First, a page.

January 31, 2007

Children who have their tonsils and adenoids removed to alleviate obstructive sleep apnea (OSA) symptoms may not get the response they hope for, according to a Reuters report. Citing a Journal of Pediatrics study, the report says that only about one quarter of children who go through the procedure experience a significant reaction.

In the study of 110 children, lead researcher Dr David Gozal and colleagues found that 25% of the children had one or no breathing interruptions per hour of sleep after the surgery, 46% had as many as four interruptions per hour, and 29% had five or more breathing interruptions.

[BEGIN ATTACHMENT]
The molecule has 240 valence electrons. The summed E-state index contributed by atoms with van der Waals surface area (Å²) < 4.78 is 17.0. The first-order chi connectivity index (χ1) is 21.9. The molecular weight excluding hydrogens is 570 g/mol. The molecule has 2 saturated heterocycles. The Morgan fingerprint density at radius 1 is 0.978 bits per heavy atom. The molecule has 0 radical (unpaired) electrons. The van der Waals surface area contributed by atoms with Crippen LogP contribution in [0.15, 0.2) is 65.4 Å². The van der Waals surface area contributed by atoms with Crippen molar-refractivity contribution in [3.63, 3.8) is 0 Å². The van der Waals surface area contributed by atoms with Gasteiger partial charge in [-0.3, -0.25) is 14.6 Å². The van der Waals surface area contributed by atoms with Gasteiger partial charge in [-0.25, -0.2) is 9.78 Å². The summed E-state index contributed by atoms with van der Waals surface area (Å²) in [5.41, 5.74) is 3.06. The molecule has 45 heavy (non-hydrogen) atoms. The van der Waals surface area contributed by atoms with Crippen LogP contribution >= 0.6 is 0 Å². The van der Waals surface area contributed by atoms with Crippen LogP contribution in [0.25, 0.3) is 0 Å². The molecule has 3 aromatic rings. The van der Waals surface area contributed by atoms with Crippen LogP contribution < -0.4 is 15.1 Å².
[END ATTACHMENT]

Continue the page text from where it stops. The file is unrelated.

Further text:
In response to the study results, Gozal stressed the importance of follow-up sleep studies. “It is important, and particularly so in more severe cases or in the presence of obesity, to repeat the sleep study after surgery to identify those children who may need additional interventions,” he told Reuters.